LOS ANGELES — Tax reform proposals in California are spreading like mushrooms.
Lawmakers, think tanks, and State Controller Betty Yee are among those getting in on the action, which includes ideas about changing sales taxes, income taxes and property taxes.
"California needs a tax system that reflects the 21st century economy, is less vulnerable during economic downturns, and is more sustainable, providing greater certainty from year to year," Yee said when she launched a tax reform panel in April.
"While multiple reform proposals have merit, they must be examined within the context of comprehensive tax reform with a focus on fairness to all taxpayers," Yee said. "My Council of Economic Advisors will serve as the singular nonpartisan source of perspectives for tax reform proposals."
The urgency behind tax reform comes from the upcoming presidential election date in November 2016 and expiration of the temporary income and sales tax increases that begin to phase out next year, said Jim Mayer, executive director of California Forward, an organization formed in 2008 to tackle the state's economic problems.
Since presidential elections draw the highest number of voters, Mayer said legislators and others are racing to get measures placed on that ballot.
One such bill, Senate Bill 8, introduced by State Sen. Robert Hertzberg, D-Los Angeles in January, would broaden the sales tax base to include services. The bill tackles concerns that sales taxes are heavily weighted to manufacturing and other sectors of the economy that are not huge economic drivers in today's world.
Another proposal would substantially change the state's property tax system.
State Sens. Loni Hancock, D-Berkeley, and Holly Mitchell, D-Los Angeles, in mid-June introduced a bill to split the property tax backed by the Make it Fair campaign, a coalition of unions and activists who have pushed for changes to Proposition 13 limits on property tax assessments.
Prop. 13, passed in 1978, limits annual assessed valuation growth on a property to a 2% maximum unless the property is sold, at which point it is reassessed at the sale price.
The Hancock and Mitchell proposal would eliminate those assessment growth limits for commercial real estate.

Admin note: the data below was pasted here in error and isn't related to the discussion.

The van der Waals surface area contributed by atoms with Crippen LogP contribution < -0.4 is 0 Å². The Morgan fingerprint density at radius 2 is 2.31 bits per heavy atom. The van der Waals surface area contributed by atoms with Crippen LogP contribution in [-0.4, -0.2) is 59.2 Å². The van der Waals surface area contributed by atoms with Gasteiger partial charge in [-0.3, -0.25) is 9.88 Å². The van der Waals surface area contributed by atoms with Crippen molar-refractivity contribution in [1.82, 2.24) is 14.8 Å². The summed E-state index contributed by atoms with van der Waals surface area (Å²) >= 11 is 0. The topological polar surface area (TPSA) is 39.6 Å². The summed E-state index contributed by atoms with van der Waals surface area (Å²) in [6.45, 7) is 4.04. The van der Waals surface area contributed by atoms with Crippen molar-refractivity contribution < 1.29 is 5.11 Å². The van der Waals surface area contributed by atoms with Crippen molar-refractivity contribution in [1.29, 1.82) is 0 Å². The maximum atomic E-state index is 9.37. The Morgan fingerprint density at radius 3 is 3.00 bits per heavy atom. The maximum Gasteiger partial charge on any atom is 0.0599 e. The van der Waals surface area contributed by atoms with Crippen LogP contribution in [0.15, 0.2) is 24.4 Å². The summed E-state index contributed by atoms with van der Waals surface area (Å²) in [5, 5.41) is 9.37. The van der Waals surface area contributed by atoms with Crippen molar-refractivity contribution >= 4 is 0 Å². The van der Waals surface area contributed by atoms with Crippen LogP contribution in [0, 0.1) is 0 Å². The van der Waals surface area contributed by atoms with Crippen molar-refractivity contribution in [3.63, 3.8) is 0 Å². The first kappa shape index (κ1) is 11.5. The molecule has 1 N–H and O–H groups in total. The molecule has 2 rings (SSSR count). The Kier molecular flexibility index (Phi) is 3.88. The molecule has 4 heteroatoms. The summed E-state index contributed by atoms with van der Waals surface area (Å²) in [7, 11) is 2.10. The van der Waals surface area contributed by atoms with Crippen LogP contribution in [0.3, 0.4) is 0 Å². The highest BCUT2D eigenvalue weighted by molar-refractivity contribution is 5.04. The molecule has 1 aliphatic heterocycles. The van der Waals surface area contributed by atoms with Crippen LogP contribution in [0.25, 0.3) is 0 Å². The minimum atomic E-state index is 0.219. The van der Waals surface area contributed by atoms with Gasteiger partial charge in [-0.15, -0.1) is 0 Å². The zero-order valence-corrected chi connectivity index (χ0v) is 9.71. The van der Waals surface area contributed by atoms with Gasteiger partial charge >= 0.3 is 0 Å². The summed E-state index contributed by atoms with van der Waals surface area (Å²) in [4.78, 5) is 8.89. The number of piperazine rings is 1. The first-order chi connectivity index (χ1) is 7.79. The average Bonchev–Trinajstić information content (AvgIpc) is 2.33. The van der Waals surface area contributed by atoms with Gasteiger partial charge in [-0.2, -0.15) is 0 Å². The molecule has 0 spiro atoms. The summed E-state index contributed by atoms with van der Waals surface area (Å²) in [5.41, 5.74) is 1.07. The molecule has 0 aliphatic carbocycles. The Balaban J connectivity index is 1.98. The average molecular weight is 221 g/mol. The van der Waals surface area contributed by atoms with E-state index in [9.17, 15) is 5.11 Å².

The change could raise $9 billion for schools and local governments, helping to reduce classroom sizes, hire more cops and patch potholes, according to supporters.
So far, Yee's nine-member expert panel has met three times, researching and discussing various tax topics, but primarily advising Yee and her staff, according to chair Tracey Grose, who is vice president of the Bay Area Council Economic Institute.
At this point Yee's council isn't planning on drafting a report on its findings, but California Forward and Stanford University's Hoover Institution already have that covered. Both published reports outlining potential tax reform vehicles for the state.
The two think tanks have both issued reports over the past two weeks outlining the various tax reform proposals. An article in Eureka, the free-market-oriented Hoover Institution's bi-monthly magazine, was critical of the fact that comprehensive tax reforms studies have been done before only to result in little change in California's tax structure.
According to Hoover author Bill Whalen's article, about half of California's income taxes come from the state's top 1% of earners, and two-thirds of the state's revenues come from income taxes.
Though California's bond ratings have rebounded, with two agencies assigning double-A-minus-level ratings, analysts continue to caution that the volatility of the state's revenue remains a problem.
The robust recovery, reduced debt levels and last year's creation of a rainy day fund do not eliminate the volatility inherent in the state's tax structure, dependent on income taxes and capital gains from high-net individuals, Standard and Poor's Analyst Gabriel Petek wrote in one report.
That means the state's fortunes rise and fall with the stock market, according to analysts.
If the economy should go south, it could take California's budget with it, analysts warn.